Discussed the project I am part of that happens in a predominately black area of London with a friend. Described how all of us working on it are white, including the helper/volunteer and that I might recommend using one of the black artist-educators or storytellers next year instead of me or collaborating with a black arts organisation instead. Friend said that at least working with a black young person/volunteer as part of professional development might work if we do chose to work with me and the other organisation again. Afterall, it is working...

Went to British Library coz I might do a project there. Was asked by the organiser what I thought of the staff profile. I had clocked it and said, diplomatically, 'put it this way, there seems to be a preponderance of bearded middle-aged white men.'

And then I added, is that a problem as long as anybody feels comfortable to be there? Naturally there are bearded white men in corderoy - it's almost like a theme park for them. It's where you would expect to find them, like going to the zoo to find monkeys... Those men are part of the British Library experience.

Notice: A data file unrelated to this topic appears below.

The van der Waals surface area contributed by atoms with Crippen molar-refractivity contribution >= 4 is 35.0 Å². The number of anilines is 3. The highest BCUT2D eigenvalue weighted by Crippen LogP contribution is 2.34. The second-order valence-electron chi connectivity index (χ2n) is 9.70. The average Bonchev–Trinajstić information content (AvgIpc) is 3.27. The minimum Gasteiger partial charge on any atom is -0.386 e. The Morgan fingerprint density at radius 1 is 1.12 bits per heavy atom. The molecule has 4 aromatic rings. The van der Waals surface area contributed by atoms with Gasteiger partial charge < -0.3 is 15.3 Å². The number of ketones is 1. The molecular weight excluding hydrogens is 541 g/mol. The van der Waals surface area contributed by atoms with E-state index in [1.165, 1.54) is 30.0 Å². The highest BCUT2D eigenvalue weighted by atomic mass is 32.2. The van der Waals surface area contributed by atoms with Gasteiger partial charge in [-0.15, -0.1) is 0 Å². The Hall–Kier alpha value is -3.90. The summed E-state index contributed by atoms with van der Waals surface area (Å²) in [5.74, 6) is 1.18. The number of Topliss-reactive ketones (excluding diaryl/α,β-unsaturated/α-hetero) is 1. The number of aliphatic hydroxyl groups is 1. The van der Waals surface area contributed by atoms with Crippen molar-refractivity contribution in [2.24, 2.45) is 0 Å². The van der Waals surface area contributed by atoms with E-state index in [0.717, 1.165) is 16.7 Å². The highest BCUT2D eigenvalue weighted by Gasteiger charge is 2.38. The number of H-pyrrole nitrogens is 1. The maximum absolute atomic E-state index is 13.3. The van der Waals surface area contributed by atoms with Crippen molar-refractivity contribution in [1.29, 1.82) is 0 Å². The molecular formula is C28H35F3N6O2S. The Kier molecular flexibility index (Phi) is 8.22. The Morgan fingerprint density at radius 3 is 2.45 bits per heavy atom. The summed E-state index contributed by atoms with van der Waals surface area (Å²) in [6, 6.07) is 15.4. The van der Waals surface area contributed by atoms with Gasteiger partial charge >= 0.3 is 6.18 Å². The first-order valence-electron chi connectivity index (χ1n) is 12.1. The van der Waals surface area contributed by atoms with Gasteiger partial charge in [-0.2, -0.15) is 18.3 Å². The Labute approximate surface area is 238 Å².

I wonder whether a place actually becomes more accessible to a broad audience depending on its staff quotas. In some ways - clearly yes - because people want to see that their own communities use the facility but in other ways...

The collections within the British Library and Tate Modern are 99% white european (descent) - is it more honest to have the staff quotas actually reflect that imbalance (They do, anyway) - in a theme park kind of way, acknowledging the 'ghetto'-ness, exclusiveness of it?

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